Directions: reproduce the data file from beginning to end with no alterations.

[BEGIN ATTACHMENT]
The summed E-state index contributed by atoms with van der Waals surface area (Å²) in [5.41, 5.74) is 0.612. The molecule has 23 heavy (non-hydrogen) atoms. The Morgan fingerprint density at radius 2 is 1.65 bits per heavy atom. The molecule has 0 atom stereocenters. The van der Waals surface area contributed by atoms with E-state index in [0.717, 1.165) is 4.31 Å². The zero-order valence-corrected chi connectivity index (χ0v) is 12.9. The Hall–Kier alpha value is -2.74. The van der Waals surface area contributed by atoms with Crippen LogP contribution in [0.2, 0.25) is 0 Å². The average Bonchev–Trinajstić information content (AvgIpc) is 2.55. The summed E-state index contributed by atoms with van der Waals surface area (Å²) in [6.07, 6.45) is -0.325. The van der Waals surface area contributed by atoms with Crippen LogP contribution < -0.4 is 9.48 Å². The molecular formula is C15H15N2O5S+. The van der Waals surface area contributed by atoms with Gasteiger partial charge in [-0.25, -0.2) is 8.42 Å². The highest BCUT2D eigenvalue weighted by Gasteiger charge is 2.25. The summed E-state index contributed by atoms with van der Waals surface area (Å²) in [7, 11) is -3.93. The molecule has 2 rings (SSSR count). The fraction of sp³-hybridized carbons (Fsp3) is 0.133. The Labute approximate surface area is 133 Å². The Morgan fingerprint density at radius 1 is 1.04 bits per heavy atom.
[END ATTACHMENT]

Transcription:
The summed E-state index contributed by atoms with van der Waals surface area (Å²) in [5.41, 5.74) is 0.612. The molecule has 23 heavy (non-hydrogen) atoms. The Morgan fingerprint density at radius 2 is 1.65 bits per heavy atom. The molecule has 0 atom stereocenters. The van der Waals surface area contributed by atoms with E-state index in [0.717, 1.165) is 4.31 Å². The zero-order valence-corrected chi connectivity index (χ0v) is 12.9. The Hall–Kier alpha value is -2.74. The van der Waals surface area contributed by atoms with Crippen LogP contribution in [0.2, 0.25) is 0 Å². The average Bonchev–Trinajstić information content (AvgIpc) is 2.55. The summed E-state index contributed by atoms with van der Waals surface area (Å²) in [6.07, 6.45) is -0.325. The van der Waals surface area contributed by atoms with Crippen LogP contribution < -0.4 is 9.48 Å². The molecular formula is C15H15N2O5S+. The van der Waals surface area contributed by atoms with Gasteiger partial charge in [-0.25, -0.2) is 8.42 Å². The highest BCUT2D eigenvalue weighted by Gasteiger charge is 2.25. The summed E-state index contributed by atoms with van der Waals surface area (Å²) in [7, 11) is -3.93. The molecule has 2 rings (SSSR count). The fraction of sp³-hybridized carbons (Fsp3) is 0.133. The Labute approximate surface area is 133 Å². The Morgan fingerprint density at radius 1 is 1.04 bits per heavy atom.